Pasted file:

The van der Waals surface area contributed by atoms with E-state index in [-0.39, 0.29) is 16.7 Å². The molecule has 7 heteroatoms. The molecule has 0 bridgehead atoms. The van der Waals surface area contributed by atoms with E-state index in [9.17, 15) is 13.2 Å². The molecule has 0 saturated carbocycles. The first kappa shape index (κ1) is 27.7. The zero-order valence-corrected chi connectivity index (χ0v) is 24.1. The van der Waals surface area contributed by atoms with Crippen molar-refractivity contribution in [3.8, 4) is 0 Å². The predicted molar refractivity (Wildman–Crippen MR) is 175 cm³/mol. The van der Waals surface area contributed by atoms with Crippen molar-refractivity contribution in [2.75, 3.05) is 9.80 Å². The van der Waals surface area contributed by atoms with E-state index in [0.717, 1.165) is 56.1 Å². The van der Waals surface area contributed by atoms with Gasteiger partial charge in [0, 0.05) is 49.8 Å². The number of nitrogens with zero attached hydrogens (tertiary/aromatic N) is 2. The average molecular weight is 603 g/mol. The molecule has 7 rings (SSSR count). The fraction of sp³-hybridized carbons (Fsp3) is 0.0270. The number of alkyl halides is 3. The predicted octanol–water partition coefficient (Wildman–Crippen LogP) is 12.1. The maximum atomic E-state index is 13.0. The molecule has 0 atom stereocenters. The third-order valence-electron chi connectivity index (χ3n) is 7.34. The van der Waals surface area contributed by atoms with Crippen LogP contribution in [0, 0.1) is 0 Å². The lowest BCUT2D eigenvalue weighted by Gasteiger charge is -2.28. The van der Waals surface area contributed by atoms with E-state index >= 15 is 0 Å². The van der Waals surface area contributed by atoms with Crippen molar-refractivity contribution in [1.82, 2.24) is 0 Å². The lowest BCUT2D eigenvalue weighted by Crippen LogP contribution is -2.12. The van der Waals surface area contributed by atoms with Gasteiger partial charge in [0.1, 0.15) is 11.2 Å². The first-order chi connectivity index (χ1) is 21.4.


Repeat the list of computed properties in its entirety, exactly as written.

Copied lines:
The van der Waals surface area contributed by atoms with E-state index in [-0.39, 0.29) is 16.7 Å². The molecule has 7 heteroatoms. The molecule has 0 bridgehead atoms. The van der Waals surface area contributed by atoms with E-state index in [9.17, 15) is 13.2 Å². The molecule has 0 saturated carbocycles. The first kappa shape index (κ1) is 27.7. The zero-order valence-corrected chi connectivity index (χ0v) is 24.1. The van der Waals surface area contributed by atoms with Crippen molar-refractivity contribution in [3.8, 4) is 0 Å². The predicted molar refractivity (Wildman–Crippen MR) is 175 cm³/mol. The van der Waals surface area contributed by atoms with Crippen molar-refractivity contribution in [2.75, 3.05) is 9.80 Å². The van der Waals surface area contributed by atoms with E-state index in [0.717, 1.165) is 56.1 Å². The van der Waals surface area contributed by atoms with Gasteiger partial charge in [0, 0.05) is 49.8 Å². The number of nitrogens with zero attached hydrogens (tertiary/aromatic N) is 2. The average molecular weight is 603 g/mol. The molecule has 7 rings (SSSR count). The fraction of sp³-hybridized carbons (Fsp3) is 0.0270. The number of alkyl halides is 3. The predicted octanol–water partition coefficient (Wildman–Crippen LogP) is 12.1. The maximum atomic E-state index is 13.0. The molecule has 0 atom stereocenters. The third-order valence-electron chi connectivity index (χ3n) is 7.34. The van der Waals surface area contributed by atoms with Crippen LogP contribution in [0, 0.1) is 0 Å². The lowest BCUT2D eigenvalue weighted by Gasteiger charge is -2.28. The van der Waals surface area contributed by atoms with E-state index >= 15 is 0 Å². The van der Waals surface area contributed by atoms with Crippen molar-refractivity contribution in [1.82, 2.24) is 0 Å². The lowest BCUT2D eigenvalue weighted by Crippen LogP contribution is -2.12. The van der Waals surface area contributed by atoms with Gasteiger partial charge in [0.1, 0.15) is 11.2 Å². The first-order chi connectivity index (χ1) is 21.4.